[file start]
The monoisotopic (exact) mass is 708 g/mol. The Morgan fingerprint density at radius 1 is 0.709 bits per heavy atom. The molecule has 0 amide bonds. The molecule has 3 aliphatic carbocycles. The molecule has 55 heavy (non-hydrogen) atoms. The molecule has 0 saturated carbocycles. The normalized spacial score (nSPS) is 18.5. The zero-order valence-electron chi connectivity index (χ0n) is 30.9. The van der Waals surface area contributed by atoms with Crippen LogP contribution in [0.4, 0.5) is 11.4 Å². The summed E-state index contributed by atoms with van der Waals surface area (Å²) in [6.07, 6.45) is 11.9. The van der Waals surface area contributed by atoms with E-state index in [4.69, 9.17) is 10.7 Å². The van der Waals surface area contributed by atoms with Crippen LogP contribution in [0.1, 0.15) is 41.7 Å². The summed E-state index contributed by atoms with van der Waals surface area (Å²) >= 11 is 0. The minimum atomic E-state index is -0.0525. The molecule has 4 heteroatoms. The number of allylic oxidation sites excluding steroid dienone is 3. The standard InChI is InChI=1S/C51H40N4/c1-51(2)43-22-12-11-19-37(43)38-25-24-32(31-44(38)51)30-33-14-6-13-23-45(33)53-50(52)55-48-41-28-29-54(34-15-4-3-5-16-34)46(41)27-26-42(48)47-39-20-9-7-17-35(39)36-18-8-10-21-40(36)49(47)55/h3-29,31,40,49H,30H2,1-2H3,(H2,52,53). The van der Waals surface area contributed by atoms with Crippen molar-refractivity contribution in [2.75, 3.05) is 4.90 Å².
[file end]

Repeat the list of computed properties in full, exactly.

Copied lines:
The monoisotopic (exact) mass is 708 g/mol. The Morgan fingerprint density at radius 1 is 0.709 bits per heavy atom. The molecule has 0 amide bonds. The molecule has 3 aliphatic carbocycles. The molecule has 55 heavy (non-hydrogen) atoms. The molecule has 0 saturated carbocycles. The normalized spacial score (nSPS) is 18.5. The zero-order valence-electron chi connectivity index (χ0n) is 30.9. The van der Waals surface area contributed by atoms with Crippen LogP contribution in [0.4, 0.5) is 11.4 Å². The summed E-state index contributed by atoms with van der Waals surface area (Å²) in [6.07, 6.45) is 11.9. The van der Waals surface area contributed by atoms with E-state index in [4.69, 9.17) is 10.7 Å². The van der Waals surface area contributed by atoms with Crippen LogP contribution in [0.1, 0.15) is 41.7 Å². The summed E-state index contributed by atoms with van der Waals surface area (Å²) >= 11 is 0. The minimum atomic E-state index is -0.0525. The molecule has 4 heteroatoms. The number of allylic oxidation sites excluding steroid dienone is 3. The standard InChI is InChI=1S/C51H40N4/c1-51(2)43-22-12-11-19-37(43)38-25-24-32(31-44(38)51)30-33-14-6-13-23-45(33)53-50(52)55-48-41-28-29-54(34-15-4-3-5-16-34)46(41)27-26-42(48)47-39-20-9-7-17-35(39)36-18-8-10-21-40(36)49(47)55/h3-29,31,40,49H,30H2,1-2H3,(H2,52,53). The van der Waals surface area contributed by atoms with Crippen molar-refractivity contribution in [2.75, 3.05) is 4.90 Å².